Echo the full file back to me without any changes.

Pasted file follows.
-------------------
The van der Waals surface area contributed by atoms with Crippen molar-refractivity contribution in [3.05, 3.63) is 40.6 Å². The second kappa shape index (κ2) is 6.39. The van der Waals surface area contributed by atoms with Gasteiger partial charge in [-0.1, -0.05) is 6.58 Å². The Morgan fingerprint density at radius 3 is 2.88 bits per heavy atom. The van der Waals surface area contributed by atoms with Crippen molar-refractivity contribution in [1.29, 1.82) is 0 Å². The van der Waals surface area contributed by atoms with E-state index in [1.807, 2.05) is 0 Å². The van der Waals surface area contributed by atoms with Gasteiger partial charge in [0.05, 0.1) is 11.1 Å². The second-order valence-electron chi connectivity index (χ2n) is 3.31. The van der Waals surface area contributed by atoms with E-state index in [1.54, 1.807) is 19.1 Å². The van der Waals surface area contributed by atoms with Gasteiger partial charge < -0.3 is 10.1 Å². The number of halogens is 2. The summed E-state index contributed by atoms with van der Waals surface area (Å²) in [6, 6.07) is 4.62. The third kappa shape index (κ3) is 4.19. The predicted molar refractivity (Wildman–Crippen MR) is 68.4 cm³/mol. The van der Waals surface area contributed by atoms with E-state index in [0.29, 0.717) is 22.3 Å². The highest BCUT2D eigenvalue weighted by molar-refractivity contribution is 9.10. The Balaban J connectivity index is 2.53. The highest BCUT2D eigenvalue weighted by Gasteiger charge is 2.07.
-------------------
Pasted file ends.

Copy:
The van der Waals surface area contributed by atoms with Crippen molar-refractivity contribution in [3.05, 3.63) is 40.6 Å². The second kappa shape index (κ2) is 6.39. The van der Waals surface area contributed by atoms with Gasteiger partial charge in [-0.1, -0.05) is 6.58 Å². The Morgan fingerprint density at radius 3 is 2.88 bits per heavy atom. The van der Waals surface area contributed by atoms with Crippen molar-refractivity contribution in [1.29, 1.82) is 0 Å². The van der Waals surface area contributed by atoms with E-state index in [1.807, 2.05) is 0 Å². The van der Waals surface area contributed by atoms with Gasteiger partial charge in [0.05, 0.1) is 11.1 Å². The second-order valence-electron chi connectivity index (χ2n) is 3.31. The van der Waals surface area contributed by atoms with E-state index in [1.54, 1.807) is 19.1 Å². The van der Waals surface area contributed by atoms with Gasteiger partial charge < -0.3 is 10.1 Å². The number of halogens is 2. The summed E-state index contributed by atoms with van der Waals surface area (Å²) in [6, 6.07) is 4.62. The third kappa shape index (κ3) is 4.19. The predicted molar refractivity (Wildman–Crippen MR) is 68.4 cm³/mol. The van der Waals surface area contributed by atoms with E-state index in [0.29, 0.717) is 22.3 Å². The highest BCUT2D eigenvalue weighted by molar-refractivity contribution is 9.10. The Balaban J connectivity index is 2.53. The highest BCUT2D eigenvalue weighted by Gasteiger charge is 2.07.